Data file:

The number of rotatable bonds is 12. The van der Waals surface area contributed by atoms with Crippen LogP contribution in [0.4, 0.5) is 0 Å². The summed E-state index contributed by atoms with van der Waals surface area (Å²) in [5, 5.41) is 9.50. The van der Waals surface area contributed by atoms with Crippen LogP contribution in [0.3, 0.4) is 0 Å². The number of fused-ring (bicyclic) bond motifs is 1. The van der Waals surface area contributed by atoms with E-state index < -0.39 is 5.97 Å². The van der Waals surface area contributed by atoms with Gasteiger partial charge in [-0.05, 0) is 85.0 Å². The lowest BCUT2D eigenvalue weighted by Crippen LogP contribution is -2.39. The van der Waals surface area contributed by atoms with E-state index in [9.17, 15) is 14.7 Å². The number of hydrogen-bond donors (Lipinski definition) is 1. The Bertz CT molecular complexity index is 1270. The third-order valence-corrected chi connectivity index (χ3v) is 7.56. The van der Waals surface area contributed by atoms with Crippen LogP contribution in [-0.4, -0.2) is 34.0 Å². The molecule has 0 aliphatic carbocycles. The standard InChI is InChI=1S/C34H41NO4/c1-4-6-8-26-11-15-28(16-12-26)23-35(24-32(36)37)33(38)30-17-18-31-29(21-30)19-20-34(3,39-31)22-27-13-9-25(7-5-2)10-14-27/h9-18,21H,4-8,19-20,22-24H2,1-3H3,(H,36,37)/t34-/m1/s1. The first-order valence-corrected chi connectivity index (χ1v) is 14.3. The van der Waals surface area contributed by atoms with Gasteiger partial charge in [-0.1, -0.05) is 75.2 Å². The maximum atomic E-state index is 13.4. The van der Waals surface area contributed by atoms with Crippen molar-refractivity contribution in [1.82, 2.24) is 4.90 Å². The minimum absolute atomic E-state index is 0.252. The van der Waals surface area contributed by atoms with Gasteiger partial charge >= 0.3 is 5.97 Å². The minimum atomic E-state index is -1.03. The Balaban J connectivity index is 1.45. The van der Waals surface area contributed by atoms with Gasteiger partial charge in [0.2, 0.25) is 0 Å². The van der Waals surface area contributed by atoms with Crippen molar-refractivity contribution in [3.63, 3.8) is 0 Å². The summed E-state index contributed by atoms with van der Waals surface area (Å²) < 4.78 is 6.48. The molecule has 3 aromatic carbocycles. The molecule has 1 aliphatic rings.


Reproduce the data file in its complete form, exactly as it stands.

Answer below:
The number of rotatable bonds is 12. The van der Waals surface area contributed by atoms with Crippen LogP contribution in [0.4, 0.5) is 0 Å². The summed E-state index contributed by atoms with van der Waals surface area (Å²) in [5, 5.41) is 9.50. The van der Waals surface area contributed by atoms with Crippen LogP contribution in [0.3, 0.4) is 0 Å². The number of fused-ring (bicyclic) bond motifs is 1. The van der Waals surface area contributed by atoms with E-state index < -0.39 is 5.97 Å². The van der Waals surface area contributed by atoms with Gasteiger partial charge in [-0.05, 0) is 85.0 Å². The lowest BCUT2D eigenvalue weighted by Crippen LogP contribution is -2.39. The van der Waals surface area contributed by atoms with E-state index in [9.17, 15) is 14.7 Å². The number of hydrogen-bond donors (Lipinski definition) is 1. The Bertz CT molecular complexity index is 1270. The third-order valence-corrected chi connectivity index (χ3v) is 7.56. The van der Waals surface area contributed by atoms with Crippen LogP contribution in [-0.4, -0.2) is 34.0 Å². The molecule has 0 aliphatic carbocycles. The standard InChI is InChI=1S/C34H41NO4/c1-4-6-8-26-11-15-28(16-12-26)23-35(24-32(36)37)33(38)30-17-18-31-29(21-30)19-20-34(3,39-31)22-27-13-9-25(7-5-2)10-14-27/h9-18,21H,4-8,19-20,22-24H2,1-3H3,(H,36,37)/t34-/m1/s1. The first-order valence-corrected chi connectivity index (χ1v) is 14.3. The van der Waals surface area contributed by atoms with Gasteiger partial charge in [-0.1, -0.05) is 75.2 Å². The maximum atomic E-state index is 13.4. The van der Waals surface area contributed by atoms with Crippen molar-refractivity contribution in [1.82, 2.24) is 4.90 Å². The minimum absolute atomic E-state index is 0.252. The van der Waals surface area contributed by atoms with Gasteiger partial charge >= 0.3 is 5.97 Å². The minimum atomic E-state index is -1.03. The Balaban J connectivity index is 1.45. The van der Waals surface area contributed by atoms with Gasteiger partial charge in [0.2, 0.25) is 0 Å². The van der Waals surface area contributed by atoms with Crippen molar-refractivity contribution in [3.63, 3.8) is 0 Å². The summed E-state index contributed by atoms with van der Waals surface area (Å²) < 4.78 is 6.48. The molecule has 3 aromatic carbocycles. The molecule has 1 aliphatic rings.